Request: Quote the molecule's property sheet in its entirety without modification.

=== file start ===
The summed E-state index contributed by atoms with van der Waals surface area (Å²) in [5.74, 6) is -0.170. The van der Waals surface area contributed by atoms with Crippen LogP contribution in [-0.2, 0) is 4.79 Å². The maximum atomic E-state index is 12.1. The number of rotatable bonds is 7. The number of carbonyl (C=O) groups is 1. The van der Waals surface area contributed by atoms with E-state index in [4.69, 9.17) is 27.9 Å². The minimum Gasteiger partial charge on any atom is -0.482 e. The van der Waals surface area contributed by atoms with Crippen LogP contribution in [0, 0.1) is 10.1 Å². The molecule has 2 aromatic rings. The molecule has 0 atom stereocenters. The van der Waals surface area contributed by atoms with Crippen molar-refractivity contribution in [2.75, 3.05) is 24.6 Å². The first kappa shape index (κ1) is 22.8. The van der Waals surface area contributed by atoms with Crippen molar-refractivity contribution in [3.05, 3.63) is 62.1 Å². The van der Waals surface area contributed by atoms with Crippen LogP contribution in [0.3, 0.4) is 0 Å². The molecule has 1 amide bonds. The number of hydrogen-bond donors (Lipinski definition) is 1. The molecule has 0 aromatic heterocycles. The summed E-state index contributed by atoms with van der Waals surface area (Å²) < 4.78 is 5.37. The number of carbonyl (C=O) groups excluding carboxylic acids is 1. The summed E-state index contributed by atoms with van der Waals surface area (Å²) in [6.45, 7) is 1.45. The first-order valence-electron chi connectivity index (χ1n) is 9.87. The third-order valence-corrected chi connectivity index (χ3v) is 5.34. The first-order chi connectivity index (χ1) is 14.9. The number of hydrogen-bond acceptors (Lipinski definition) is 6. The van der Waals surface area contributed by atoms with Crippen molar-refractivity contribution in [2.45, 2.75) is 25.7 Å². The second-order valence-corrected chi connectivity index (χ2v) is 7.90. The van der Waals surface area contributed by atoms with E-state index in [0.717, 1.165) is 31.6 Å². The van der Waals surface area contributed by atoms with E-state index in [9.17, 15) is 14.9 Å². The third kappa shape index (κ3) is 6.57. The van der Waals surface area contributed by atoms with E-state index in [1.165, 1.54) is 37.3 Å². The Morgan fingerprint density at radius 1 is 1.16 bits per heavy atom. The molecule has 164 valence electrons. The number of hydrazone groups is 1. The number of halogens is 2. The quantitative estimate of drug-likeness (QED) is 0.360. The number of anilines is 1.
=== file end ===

The summed E-state index contributed by atoms with van der Waals surface area (Å²) in [5.74, 6) is -0.170. The van der Waals surface area contributed by atoms with Crippen LogP contribution in [-0.2, 0) is 4.79 Å². The maximum atomic E-state index is 12.1. The number of rotatable bonds is 7. The number of carbonyl (C=O) groups is 1. The van der Waals surface area contributed by atoms with E-state index in [4.69, 9.17) is 27.9 Å². The minimum Gasteiger partial charge on any atom is -0.482 e. The van der Waals surface area contributed by atoms with Crippen LogP contribution in [0, 0.1) is 10.1 Å². The molecule has 2 aromatic rings. The molecule has 0 atom stereocenters. The van der Waals surface area contributed by atoms with Crippen molar-refractivity contribution in [2.75, 3.05) is 24.6 Å². The first kappa shape index (κ1) is 22.8. The van der Waals surface area contributed by atoms with Crippen molar-refractivity contribution in [3.05, 3.63) is 62.1 Å². The van der Waals surface area contributed by atoms with Crippen LogP contribution in [0.3, 0.4) is 0 Å². The molecule has 1 amide bonds. The number of hydrogen-bond donors (Lipinski definition) is 1. The molecule has 0 aromatic heterocycles. The summed E-state index contributed by atoms with van der Waals surface area (Å²) < 4.78 is 5.37. The number of carbonyl (C=O) groups excluding carboxylic acids is 1. The summed E-state index contributed by atoms with van der Waals surface area (Å²) in [6.45, 7) is 1.45. The first-order valence-electron chi connectivity index (χ1n) is 9.87. The third-order valence-corrected chi connectivity index (χ3v) is 5.34. The first-order chi connectivity index (χ1) is 14.9. The number of hydrogen-bond acceptors (Lipinski definition) is 6. The van der Waals surface area contributed by atoms with Crippen molar-refractivity contribution in [2.45, 2.75) is 25.7 Å². The second-order valence-corrected chi connectivity index (χ2v) is 7.90. The van der Waals surface area contributed by atoms with E-state index in [0.717, 1.165) is 31.6 Å². The van der Waals surface area contributed by atoms with E-state index in [9.17, 15) is 14.9 Å². The third kappa shape index (κ3) is 6.57. The van der Waals surface area contributed by atoms with E-state index in [1.165, 1.54) is 37.3 Å². The Morgan fingerprint density at radius 1 is 1.16 bits per heavy atom. The molecule has 164 valence electrons. The number of hydrazone groups is 1. The number of halogens is 2. The quantitative estimate of drug-likeness (QED) is 0.360. The number of anilines is 1.